The Keynote Speaker for our NetWest Writers Conference on Saturday, May 10, 2014 was Vicki Lane. She has graciously shared her address with us, and given us permission to post it. Here it is in its entirety:
"Will all the writers here raise their hands? . . . Congratulations! That means we’re all part of the Ancient and Noble Order of Memory Keepers and Truth Tellers – for whether we write fiction or poetry, memoir or nonfiction, we are the ones who preserve memories – we are the ones who strive to present Truth.
It’s a cliché to say that that writing is a lonely craft. Of course it has to be, to a certain extent, though Facebook and Twitter have made it less so. Still, when we writers come together – whether informally or in a class, at a writers’ retreat or at a convention like this -- an amazing thing happens. It’s called synergy – the interaction of elements that when combined produce a total effect greater than the sum of the individual elements. It’s why we come together – to be enriched by one another – for memoirists to learn from story tellers and poets and vice versa, for writers of nonfiction to learn from novelists and vice versa. If you take away one brilliant idea from this day; if some new approach to your craft suddenly makes sense to you – that’s synergy at work. You’re here to learn, not just from the speakers and workshop leaders, but from one another. A casual tip Jack Pyle gave me back when I was just beginning to write mysteries gave me a tool I’ve used ever since – Hide the clues in the middle of a paragraph. May someone today give you a tip that will be equally useful to your writing.
This Ancient Order of which we are members goes way, way back. Even before there was writing, there were stories – the history of the clan remembered with pride – say, the day Mrs. Og discovered that fire made mammoth meat tastier, -- or history remembered as a dire warning – the bad thing that happened when Og -who- is –called- Scarface tried to bring home the saber tooth kitty. There are the songs and sagas, the fairy tales, the myths, nursery rhymes, the Jack Tales – all of them attempts to memorialize or make some kind of sense out of the world we live in...no matter how changed in the telling those stories may become over the years.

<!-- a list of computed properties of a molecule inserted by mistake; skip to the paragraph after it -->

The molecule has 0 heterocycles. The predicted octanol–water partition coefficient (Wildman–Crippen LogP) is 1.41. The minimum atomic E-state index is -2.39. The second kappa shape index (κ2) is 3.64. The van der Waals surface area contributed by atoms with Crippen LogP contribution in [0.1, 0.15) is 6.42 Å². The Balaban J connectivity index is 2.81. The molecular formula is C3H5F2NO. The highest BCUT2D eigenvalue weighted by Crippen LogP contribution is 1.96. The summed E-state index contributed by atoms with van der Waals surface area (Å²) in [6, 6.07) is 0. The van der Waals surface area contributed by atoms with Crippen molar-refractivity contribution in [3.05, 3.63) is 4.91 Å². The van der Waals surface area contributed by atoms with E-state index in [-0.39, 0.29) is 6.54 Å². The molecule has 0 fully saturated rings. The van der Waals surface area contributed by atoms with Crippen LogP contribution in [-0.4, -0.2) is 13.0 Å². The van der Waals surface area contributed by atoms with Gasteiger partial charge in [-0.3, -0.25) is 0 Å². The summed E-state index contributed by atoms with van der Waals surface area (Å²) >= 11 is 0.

It’s a proud calling, to be a writer. Behind us stand the shadowy forms of the ancient storytellers, the wise men and women, the bards and griots, the grannies on the front porch, the papaws by the fire in wintertime, and all the writers who ever struggled to put their stories into words—on papyrus or parchment, with stylus or quill, pencil on legal pad, typewriter, word processor, or computer – we are all engaged in the ongoing process of telling Mankind’s story.
So what’s your part in all of this? Which piece of the mosaic are you claiming as your own? What is the story YOU have to tell? Or, to put it another way, what is the story that has chosen you to tell it?
Perhaps you’re not quite sure yet – I know I wasn’t when I went to a basic writing class 14 years ago and the teacher challenged us to come up with a protagonist, setting, and genre for a novel by the next class. I went home that night and thought about dropping out of the course. I had no ideas.
Of course one of the first questions people ask an author is ‘Where do you get your ideas?’ and any number of folks have come up with smartass answers like Aisle 3 at Wal Mart – halfway down on the top shelf or . . . there’s an app for that . . . or they all come from Shirley down at the Cut ‘n’ Clip.
Back when I was searching for my subject, I wished that I had a quick and easy answer to that question but the truth is ideas are everywhere – they are the sea we swim in – that primordial soup of memory and experience.
But more than just an idea, as writers what we really hope for is that amazing moment when the bare bones of an idea take on reality and depth and form – when the writing flows seemingly from nowhere and out through your fingers, bypassing or out-running your brain. The characters take over; the story or poem writes itself. This is when writing turns from work to transcendent joy.
Which is not to say that there isn’t a lot of hard work in a 400 page novel – for me at least. Those moments of being Muse-possessed are fleeting – and even the Muse misspells things now and then. Perhaps a poem might arrive complete, courtesy of the Muse? Hmm, Kay is shaking her head no.